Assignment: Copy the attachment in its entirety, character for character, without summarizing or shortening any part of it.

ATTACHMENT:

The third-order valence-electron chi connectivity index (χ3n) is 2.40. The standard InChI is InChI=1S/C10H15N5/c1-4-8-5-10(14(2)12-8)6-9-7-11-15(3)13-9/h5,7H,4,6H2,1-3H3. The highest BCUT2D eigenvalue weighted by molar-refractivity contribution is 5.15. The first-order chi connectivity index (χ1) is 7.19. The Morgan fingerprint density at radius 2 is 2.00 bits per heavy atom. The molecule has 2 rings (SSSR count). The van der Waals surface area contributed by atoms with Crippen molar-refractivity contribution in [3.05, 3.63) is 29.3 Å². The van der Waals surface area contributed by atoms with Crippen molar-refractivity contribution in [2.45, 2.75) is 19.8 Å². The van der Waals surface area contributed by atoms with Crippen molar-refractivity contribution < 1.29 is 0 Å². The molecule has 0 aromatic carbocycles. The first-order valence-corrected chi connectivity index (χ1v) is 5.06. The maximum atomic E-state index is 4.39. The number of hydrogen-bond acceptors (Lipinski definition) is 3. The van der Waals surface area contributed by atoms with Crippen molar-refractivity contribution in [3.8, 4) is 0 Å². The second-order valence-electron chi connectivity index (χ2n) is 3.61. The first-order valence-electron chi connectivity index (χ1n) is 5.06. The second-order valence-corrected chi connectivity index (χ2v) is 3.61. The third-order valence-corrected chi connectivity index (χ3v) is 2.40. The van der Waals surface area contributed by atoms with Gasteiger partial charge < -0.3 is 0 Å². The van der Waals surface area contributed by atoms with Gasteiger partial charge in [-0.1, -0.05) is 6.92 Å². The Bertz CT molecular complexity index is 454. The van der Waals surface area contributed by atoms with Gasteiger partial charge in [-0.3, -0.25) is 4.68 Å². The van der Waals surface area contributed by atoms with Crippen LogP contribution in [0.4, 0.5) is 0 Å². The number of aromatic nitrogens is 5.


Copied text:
The third-order valence-electron chi connectivity index (χ3n) is 2.40. The standard InChI is InChI=1S/C10H15N5/c1-4-8-5-10(14(2)12-8)6-9-7-11-15(3)13-9/h5,7H,4,6H2,1-3H3. The highest BCUT2D eigenvalue weighted by molar-refractivity contribution is 5.15. The first-order chi connectivity index (χ1) is 7.19. The Morgan fingerprint density at radius 2 is 2.00 bits per heavy atom. The molecule has 2 rings (SSSR count). The van der Waals surface area contributed by atoms with Crippen molar-refractivity contribution in [3.05, 3.63) is 29.3 Å². The van der Waals surface area contributed by atoms with Crippen molar-refractivity contribution in [2.45, 2.75) is 19.8 Å². The van der Waals surface area contributed by atoms with Crippen molar-refractivity contribution < 1.29 is 0 Å². The molecule has 0 aromatic carbocycles. The first-order valence-corrected chi connectivity index (χ1v) is 5.06. The maximum atomic E-state index is 4.39. The number of hydrogen-bond acceptors (Lipinski definition) is 3. The van der Waals surface area contributed by atoms with Crippen molar-refractivity contribution in [3.8, 4) is 0 Å². The second-order valence-electron chi connectivity index (χ2n) is 3.61. The first-order valence-electron chi connectivity index (χ1n) is 5.06. The second-order valence-corrected chi connectivity index (χ2v) is 3.61. The third-order valence-corrected chi connectivity index (χ3v) is 2.40. The van der Waals surface area contributed by atoms with Gasteiger partial charge < -0.3 is 0 Å². The van der Waals surface area contributed by atoms with Gasteiger partial charge in [-0.1, -0.05) is 6.92 Å². The Bertz CT molecular complexity index is 454. The van der Waals surface area contributed by atoms with Gasteiger partial charge in [-0.3, -0.25) is 4.68 Å². The van der Waals surface area contributed by atoms with Crippen LogP contribution in [0.4, 0.5) is 0 Å². The number of aromatic nitrogens is 5.